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“The Life and Legacy of Julian H. Lewis”
Saturday, Feb. 21, 2015, 2-4 p.m.
University of Chicago
Reva and David Logan Center for the Arts
915 East 60th St.
Julian H. Lewis, MD, PhD (AΩA, University of Chicago, 1917)
Dr. Julian Herman Lewis (AΩA, University of Chicago, 1917) will be honored this Saturday, February 21, 2015, at the University of Chicago, at an event titled, “The Life and Legacy of Julian H. Lewis.” This event will highlight his astonishing accomplishments—from his distinction as being the first African American in the world to hold both an M.D. and a PhD, to his groundbreaking research on race and blood typing that led to his equally groundbreaking book, Biology of the Negro in 1942. “It was the first book of its kind to objectively use science to dispel the myth of a superior race,” says research scholar Robert L. Branch II, who will speak at the event. “It literally changed people’s perspectives on race.”
Born in Cairo, Illinois in 1891, Lewis was the son of two educators who escaped from slavery. In 1915, he earned his PhD in physiology and pathology from the University of Chicago, and in 1917, in his final year of medical school, completing his clinical instruction at Rush University, Dr. Lewis was inducted into Alpha Omega Alpha and served as his Chapter’s president. Later that year, he became the first African American to teach at the University of Chicago, where he was a noted expert in immunology. In 1926, Lewis was among the first to receive a Guggenheim Fellowship Award for study abroad and conducted research at the University of Basel, Switzerland. He continued his career as a research scientist and physician at Provident Hospital in Chicago, working until he died at the age of 98.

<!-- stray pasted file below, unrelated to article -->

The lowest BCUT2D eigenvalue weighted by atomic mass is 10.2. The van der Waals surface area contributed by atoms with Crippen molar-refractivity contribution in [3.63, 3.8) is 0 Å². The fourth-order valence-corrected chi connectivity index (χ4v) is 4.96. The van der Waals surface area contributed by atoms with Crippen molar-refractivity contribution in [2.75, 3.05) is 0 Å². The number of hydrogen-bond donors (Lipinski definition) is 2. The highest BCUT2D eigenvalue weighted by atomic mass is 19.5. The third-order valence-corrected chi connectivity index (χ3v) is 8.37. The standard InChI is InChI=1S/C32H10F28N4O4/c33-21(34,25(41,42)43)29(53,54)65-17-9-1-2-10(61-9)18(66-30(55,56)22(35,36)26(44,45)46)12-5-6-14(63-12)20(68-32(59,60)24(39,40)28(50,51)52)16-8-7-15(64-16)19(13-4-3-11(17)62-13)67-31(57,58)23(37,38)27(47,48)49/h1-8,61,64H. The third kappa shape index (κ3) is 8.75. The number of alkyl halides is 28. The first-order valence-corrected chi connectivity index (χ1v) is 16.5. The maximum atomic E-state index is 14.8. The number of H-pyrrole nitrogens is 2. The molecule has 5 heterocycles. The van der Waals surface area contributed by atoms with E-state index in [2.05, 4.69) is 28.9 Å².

Dr. Lewis was a man of many firsts. He was the first African American inducted into Sigma Xi (1913), Phi Beta Kappa and Alpha Omega Alpha (1917). He was the first African American in the world to hold both an MD and a PhD and the first to join the University of Chicago as a faculty member. He also later worked for the U.S. military as a researcher and worked to aid the people of Ethiopia.
At Saturday’s event, Lewis will also be recognized for his work as an activist and mentor who supported and championed the early careers of a number of prominent African Americans, from dancer Katherine Dunham to University of Chicago professor Dr. James E. Bowman, father of Senior Presidential Advisor Valerie Jarrett. “I would be hard pressed to name any prominent black student or faculty member who didn’t benefit from Lewis’ support,” says Bart Schultz, director of the Civic Knowledge Project, sponsor of the event. “He had a terrific impact as a scientist, but as a person, he was also remarkable.”
The event will also look at Lewis’ impact on the culture of the University of Chicago itself, and network of support he created at a time when many students were confronting racism. “While he was never tenured, and that remains a question, Lewis became a catalyst for promoting diversity at the University of Chicago,” Branch says. “His achievements had a far reaching impact.” Among them, says University of Kansas Medical Center Professor and event speaker Christopher Crenner, Lewis became the “bridge” between the University and Provident Hospital, the first black-owned and operated hospital in America. “He was the only professor to work in both places,” Crenner says. “He was a pioneer in many respects.”
A highlight of the event will be the unveiling of a specially-commissioned oil painting of Lewis, which will be donated to the Smithsonian’s National Museum of African American History and Culture, scheduled to open in Washington, D.C. in 2016. Representatives from the Smithsonian will be present for the unveiling.
Despite Lewis’ lifetime of “firsts,” he remains something of a mystery, says researcher Robert Branch II. “He is virtually unknown, not just within the University, but to the whole world. That’s why I wanted to be part of this, to finally give him his recognition. This is the greatest unknown story of the greatest unknown medical and African American pioneer of the 20th century.”
For more information: UChicago Diversity Project
Read about the event: "Life, legacy of 'greatest unknown medical pioneer' celebrated,'" Chicago Sun Times (2/22/15)
AΩA catalogue of members from 1922; Dr. Lewis in 1922
Last modified: 2/23/2015
Updated on February 23, 2015.
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